Over winter break, I read Where the Red Fern Grows, a novel that is practically an autobiography of its author, Wilson Rawls. Rawls actually wrote five novels, but, embarrassed of his grammar and spelling mistakes, he burned the stories. His wife talked him into rewriting Where the Red Fern Grows, corrected the mistakes in the text, and submitted it to a publisher. The novel won international acclaim and was later made into a movie.
Where the Red Fern Grows [most recent English edition: Thorndike Press, 2018. ISBN 9781432850326] is the story of a ten-year-old country boy named Billy Colman, who lives with his parents in the forests and mountains, doesn’t attend school, and dreams desperately of having his own expensive hunting dogs called coon hounds. He won’t settle for any other kind of dog. But his parents say no, because they don’t have any money to spare and the required sum is entirely out of reach. So Billy decides to earn the money himself.
In two years, with almost no help from his father or grandfather, he earns fifty dollars. How does he do it?
Billy sells the crawfish he catches in the river with his bare hands. He uses a homemade net to fish for minnows to sell. He catches possums and skunks in his homemade traps, so he can sell their pelts. He sells fresh vegetables and corn for roasting to fishermen who pass through and gathers buckets of blackberries from prickly patches to sell to his Grandpa’s store. Focused on saving, Billy abandons all other projects and doesn’t take care of himself. He’s rail-thin, his clothing is torn and his hair overgrown. His hands and feet scratched up by the blackberry brambles. Sometimes Grandpa helps Billy sell his wares. His parents don’t interfere with Billy’s progress toward his goal. And two long years later, Billy finally earns the money he needs. His grandfather helps him contact the hunting dog breeder in the city. They agree that Billy will walk 200 miles to buy the dogs. Dirty and dressed in ragged clothes, Billy sets off for the city without telling his parents. He comes back home through the dangerous, mountain lion-ridden forest with his bag of pups, candy for his younger sisters, and some cloth for his mother.
Now Billy is truly happy. He names his pups Old Dan and Little Ann. He takes them out raccoon hunting, training them to overcome danger and teaching them about teamwork and the principle of “all for one and one for all.” Word of Billy’s hunting dogs travels far and wide. The boy sells more raccoon pelts than anyone else and takes first place in a hunting competition. Incredible for a child! How did that happen?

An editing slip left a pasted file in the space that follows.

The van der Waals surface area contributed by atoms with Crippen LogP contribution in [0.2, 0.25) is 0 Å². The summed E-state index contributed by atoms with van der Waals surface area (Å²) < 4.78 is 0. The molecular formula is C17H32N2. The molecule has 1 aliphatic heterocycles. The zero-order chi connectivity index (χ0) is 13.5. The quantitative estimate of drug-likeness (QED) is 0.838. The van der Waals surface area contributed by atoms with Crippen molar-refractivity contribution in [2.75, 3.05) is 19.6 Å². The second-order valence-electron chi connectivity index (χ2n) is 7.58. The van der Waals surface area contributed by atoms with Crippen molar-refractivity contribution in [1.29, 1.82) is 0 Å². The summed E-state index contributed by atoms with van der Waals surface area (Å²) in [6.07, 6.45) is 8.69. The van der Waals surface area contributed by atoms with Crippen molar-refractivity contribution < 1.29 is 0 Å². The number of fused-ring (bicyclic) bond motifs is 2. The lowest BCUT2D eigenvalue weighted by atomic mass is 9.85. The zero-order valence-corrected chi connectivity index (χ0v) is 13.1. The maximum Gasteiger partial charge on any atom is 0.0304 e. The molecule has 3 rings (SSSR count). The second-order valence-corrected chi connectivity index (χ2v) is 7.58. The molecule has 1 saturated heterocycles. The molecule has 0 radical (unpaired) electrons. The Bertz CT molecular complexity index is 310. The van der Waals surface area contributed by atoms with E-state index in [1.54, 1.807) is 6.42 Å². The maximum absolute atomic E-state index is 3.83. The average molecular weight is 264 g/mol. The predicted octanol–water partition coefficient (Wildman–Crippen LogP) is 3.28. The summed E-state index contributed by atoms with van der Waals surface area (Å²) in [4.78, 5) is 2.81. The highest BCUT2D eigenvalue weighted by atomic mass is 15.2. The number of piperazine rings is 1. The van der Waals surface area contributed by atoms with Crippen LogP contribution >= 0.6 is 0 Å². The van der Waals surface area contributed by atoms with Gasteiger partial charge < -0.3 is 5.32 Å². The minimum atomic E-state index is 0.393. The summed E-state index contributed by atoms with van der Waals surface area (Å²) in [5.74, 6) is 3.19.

Billy was very hard-working. For example, when he was saving up for his pups, he picked blackberries every day to sell to the fisherman. Blackberry brambles are very prickly and his feet were all scratched up, but that didn’t stop him. Billy was very goal-oriented: he didn’t just dream—he did everything in his power to make his dream come true. I think it’s significant that Billy loved his dogs not because they helped him earn money, but just because they were there and, like him, were occupied with their favorite activity, hunting. Billy continued to love and train his dogs no matter what, even when they made mistakes. Old Dan and Little Ann were loyal and tried to do everything for Billy and protected him.
One day, that leads to tragedy. A mountain lion attacks Billy and his dogs in the forest. The dogs save Billy’s life, but lose their own.
Billy buries his faithful friends. Later, a red fern grows on their grave, symbolizing a sacred place.
The end is a sad and terrible one, even though selling raccoon pelts allows the Colmans to move to the city. Billy’s mother tells him that God sent the dogs so the family would earn some extra money, and the dogs’ tragic fate was meant to force Billy to move to the city and get the education he needs for success in his later life. Billy seems to calm down and accept what’s happened.
I really enjoyed the book. I found it interesting and captivating, but I do feel it’s sad and somehow wrong to sacrifice a life, even a dog’s life, to better other lives. But maybe that’s the truth of life—the truth we read in this book.
Translated from the Russian by Alisa Cherkasova
Book cover image: book-info.com
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